I am called Bast and in what was Lower Egypt, I was the Lady of Flame and many saw me alone as the Eye of Ra. As it happened, there were others, as there always had been. There was even another like me," she indicated Sekhmet with her hand.
"Pure chance and happy luck to us both, for we became fast friends when we met and we always have been. She has lived in Upper Egypt while I dwelt near the river mouth. In truth, we are much the same, though she is more violent when roused. When the two Egypts fell under one banner, the humans began to confuse us and many thought that we were the same goddess. We do not care any longer, and those people are gone,"
She looked at Khyan and smirked, "Well, almost gone. I can say sitting here, that from what I see and feel, humans have grown much wiser over the time. You are not really one of them, none of you three are. To you, I could explain everything as it is and you would understand. A little sad that it has taken so long, but I am happy to meet ones such as you.
But that is the past, and in the past, some of us saw ahead, far past the ending of the time that we were worshipped. Sekhmet and I were among them. We knew that long after the pharaohs were no more, something would happen that would place this world -- all of it -- in peril long after the start. All things have an end, even us," she said, "But we know that this can be undone before it truly happens.
Long after the pharaohs were dust in their tombs and mighty Egypt had fallen, a large object passed close by the world. It did little outwardly to it, but it caused changes. In thinking of numbers, most of the humans are now gone and return slowly. But there are things now here on this world -- and they come more every day -- which may cause an end to humans altogether, or more likely, only absorb them as one kind of man has always done to another over time. Even we cannot see that end clearly and so long ago, we chose to act as though humans would die out if we did nothing.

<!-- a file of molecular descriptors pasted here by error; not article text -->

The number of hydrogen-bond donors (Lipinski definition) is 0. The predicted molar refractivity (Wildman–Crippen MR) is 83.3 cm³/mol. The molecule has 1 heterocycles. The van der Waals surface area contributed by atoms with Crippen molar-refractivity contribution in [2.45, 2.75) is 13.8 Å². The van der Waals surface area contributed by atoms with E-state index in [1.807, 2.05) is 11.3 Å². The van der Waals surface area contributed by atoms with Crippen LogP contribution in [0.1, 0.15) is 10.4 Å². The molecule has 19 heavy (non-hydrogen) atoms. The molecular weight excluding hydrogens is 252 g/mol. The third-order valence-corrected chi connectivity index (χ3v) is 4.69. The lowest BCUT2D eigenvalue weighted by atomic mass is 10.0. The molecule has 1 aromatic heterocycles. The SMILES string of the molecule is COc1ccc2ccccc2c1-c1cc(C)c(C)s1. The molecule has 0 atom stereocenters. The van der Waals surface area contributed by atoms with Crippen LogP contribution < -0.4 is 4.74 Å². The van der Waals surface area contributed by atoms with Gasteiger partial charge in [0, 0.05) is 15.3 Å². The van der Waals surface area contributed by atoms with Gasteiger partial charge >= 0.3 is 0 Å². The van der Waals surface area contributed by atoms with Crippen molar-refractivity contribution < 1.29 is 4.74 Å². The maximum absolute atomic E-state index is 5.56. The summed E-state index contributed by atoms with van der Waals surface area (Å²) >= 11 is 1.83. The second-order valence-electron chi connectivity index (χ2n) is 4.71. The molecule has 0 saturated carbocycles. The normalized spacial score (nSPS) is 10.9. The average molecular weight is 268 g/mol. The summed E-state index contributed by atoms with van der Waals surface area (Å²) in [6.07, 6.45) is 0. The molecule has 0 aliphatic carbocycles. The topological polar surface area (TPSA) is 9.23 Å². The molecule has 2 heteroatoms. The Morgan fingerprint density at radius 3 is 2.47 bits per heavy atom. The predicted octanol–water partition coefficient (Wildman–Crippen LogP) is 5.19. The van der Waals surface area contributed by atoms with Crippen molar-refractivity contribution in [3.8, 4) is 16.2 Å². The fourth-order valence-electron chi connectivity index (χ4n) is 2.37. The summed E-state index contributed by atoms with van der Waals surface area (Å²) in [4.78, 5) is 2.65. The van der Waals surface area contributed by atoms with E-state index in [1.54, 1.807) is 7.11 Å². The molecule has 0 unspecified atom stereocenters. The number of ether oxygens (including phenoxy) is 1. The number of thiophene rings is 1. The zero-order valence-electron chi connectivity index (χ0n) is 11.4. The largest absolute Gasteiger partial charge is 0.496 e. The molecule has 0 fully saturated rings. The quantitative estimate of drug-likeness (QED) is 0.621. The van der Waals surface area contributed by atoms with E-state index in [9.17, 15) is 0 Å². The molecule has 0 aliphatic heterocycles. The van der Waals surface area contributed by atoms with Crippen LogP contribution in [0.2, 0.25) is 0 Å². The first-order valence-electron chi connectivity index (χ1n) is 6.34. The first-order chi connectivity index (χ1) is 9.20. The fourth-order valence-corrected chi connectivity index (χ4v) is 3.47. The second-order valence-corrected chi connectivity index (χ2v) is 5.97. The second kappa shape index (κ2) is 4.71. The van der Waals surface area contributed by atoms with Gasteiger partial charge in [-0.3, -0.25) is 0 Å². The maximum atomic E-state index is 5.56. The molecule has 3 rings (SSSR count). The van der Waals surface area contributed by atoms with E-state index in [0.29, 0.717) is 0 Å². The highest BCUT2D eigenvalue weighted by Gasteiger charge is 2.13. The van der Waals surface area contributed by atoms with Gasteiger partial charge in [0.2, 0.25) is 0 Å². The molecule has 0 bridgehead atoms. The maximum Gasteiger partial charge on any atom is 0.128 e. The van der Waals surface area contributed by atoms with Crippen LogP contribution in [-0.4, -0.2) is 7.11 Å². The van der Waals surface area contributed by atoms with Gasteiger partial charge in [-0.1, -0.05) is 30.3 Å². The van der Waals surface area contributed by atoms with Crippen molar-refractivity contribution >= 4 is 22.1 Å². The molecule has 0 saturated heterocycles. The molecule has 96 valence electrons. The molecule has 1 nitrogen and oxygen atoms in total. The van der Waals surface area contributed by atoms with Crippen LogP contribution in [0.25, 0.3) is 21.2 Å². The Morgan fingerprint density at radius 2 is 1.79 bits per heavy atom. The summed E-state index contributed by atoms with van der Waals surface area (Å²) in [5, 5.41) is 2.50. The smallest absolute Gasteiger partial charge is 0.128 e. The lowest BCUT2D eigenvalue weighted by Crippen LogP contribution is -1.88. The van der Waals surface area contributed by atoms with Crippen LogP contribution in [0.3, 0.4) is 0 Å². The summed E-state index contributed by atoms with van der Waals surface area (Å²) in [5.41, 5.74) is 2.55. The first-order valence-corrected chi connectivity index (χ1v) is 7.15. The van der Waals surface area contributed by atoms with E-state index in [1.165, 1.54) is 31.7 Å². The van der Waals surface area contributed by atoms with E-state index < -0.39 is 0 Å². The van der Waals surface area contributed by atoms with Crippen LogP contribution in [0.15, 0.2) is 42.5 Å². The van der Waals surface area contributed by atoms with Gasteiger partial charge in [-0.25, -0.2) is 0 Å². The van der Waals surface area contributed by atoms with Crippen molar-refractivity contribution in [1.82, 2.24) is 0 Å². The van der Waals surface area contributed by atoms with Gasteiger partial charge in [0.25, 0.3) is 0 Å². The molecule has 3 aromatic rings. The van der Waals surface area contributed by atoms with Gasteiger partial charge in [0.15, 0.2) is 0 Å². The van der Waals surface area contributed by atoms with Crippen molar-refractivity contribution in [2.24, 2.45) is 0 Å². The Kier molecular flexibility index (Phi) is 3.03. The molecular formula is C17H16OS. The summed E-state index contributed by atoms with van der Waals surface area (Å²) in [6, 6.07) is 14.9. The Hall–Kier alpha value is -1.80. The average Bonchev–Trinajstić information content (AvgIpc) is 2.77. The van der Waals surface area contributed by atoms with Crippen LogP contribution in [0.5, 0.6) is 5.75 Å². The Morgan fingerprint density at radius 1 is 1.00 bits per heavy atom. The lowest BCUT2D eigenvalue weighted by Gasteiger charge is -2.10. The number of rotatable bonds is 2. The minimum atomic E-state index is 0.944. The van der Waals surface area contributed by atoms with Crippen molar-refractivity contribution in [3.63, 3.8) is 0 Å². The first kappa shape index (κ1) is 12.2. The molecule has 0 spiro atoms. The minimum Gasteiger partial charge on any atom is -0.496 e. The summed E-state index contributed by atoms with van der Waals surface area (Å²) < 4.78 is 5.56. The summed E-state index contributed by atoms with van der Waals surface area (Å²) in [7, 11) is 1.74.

We wish to do something," she said, "As what we are, we could live here ignoring the new kinds of creatures, but we choose to help man. There are others here who have come. They seek to help man as well, they tell themselves, but we know that it is only for their own purposes, no matter what they say to one another. It has happened before."
Sekhmet and Dakhete came to them then. "We needed weapons," Sekhmet said, "but time was against us -- not as one would think. We had too much and needed to wait, but fortune comes at a time of its own choosing, even for us. You three each believe that you have no purpose and wonder if there is one for you. We have a need. Be our weapons for this world, and you have your purpose."
She stopped then and thought, "Perhaps I say too much too soon, and there is this boy who wishes to be a part of anything that you both do. Let me tell of how my daughter came to me, and he will see that he has a stake in this too, and that you and he are not far removed from each other.
In man's simple mind, a female must be the wife or consort to a male. I was the consort of Ptah, but like all of us, I was not bound to him. In my travels, I chanced upon one seldom seen anywhere, a male of a kind known as a Djinn."